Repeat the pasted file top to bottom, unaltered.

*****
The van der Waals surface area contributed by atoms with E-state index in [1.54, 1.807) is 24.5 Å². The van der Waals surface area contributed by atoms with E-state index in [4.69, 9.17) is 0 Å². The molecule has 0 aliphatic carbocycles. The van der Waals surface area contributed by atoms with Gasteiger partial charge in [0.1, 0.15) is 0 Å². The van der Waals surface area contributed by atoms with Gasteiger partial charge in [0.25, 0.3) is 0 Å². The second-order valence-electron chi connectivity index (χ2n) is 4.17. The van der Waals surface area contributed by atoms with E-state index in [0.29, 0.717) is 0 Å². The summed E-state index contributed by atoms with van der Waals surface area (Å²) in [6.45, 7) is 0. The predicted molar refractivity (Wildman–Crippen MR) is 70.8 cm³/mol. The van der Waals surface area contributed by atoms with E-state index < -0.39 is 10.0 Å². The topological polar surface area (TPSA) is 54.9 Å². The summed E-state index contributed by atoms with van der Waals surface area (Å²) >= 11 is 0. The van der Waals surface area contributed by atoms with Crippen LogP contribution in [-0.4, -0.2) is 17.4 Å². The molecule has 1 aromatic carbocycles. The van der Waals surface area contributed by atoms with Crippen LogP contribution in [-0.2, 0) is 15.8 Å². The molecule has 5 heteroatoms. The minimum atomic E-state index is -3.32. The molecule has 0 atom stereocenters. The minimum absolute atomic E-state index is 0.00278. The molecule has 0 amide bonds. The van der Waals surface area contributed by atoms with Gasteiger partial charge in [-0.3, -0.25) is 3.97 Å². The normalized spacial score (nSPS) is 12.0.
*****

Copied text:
The van der Waals surface area contributed by atoms with E-state index in [1.54, 1.807) is 24.5 Å². The van der Waals surface area contributed by atoms with E-state index in [4.69, 9.17) is 0 Å². The molecule has 0 aliphatic carbocycles. The van der Waals surface area contributed by atoms with Gasteiger partial charge in [0.1, 0.15) is 0 Å². The van der Waals surface area contributed by atoms with Gasteiger partial charge in [0.25, 0.3) is 0 Å². The second-order valence-electron chi connectivity index (χ2n) is 4.17. The van der Waals surface area contributed by atoms with E-state index in [0.29, 0.717) is 0 Å². The summed E-state index contributed by atoms with van der Waals surface area (Å²) in [6.45, 7) is 0. The predicted molar refractivity (Wildman–Crippen MR) is 70.8 cm³/mol. The van der Waals surface area contributed by atoms with E-state index < -0.39 is 10.0 Å². The topological polar surface area (TPSA) is 54.9 Å². The summed E-state index contributed by atoms with van der Waals surface area (Å²) >= 11 is 0. The van der Waals surface area contributed by atoms with Crippen LogP contribution in [-0.4, -0.2) is 17.4 Å². The molecule has 1 aromatic carbocycles. The van der Waals surface area contributed by atoms with Crippen LogP contribution in [-0.2, 0) is 15.8 Å². The molecule has 5 heteroatoms. The minimum atomic E-state index is -3.32. The molecule has 0 atom stereocenters. The minimum absolute atomic E-state index is 0.00278. The molecule has 0 amide bonds. The van der Waals surface area contributed by atoms with Gasteiger partial charge in [-0.3, -0.25) is 3.97 Å². The normalized spacial score (nSPS) is 12.0.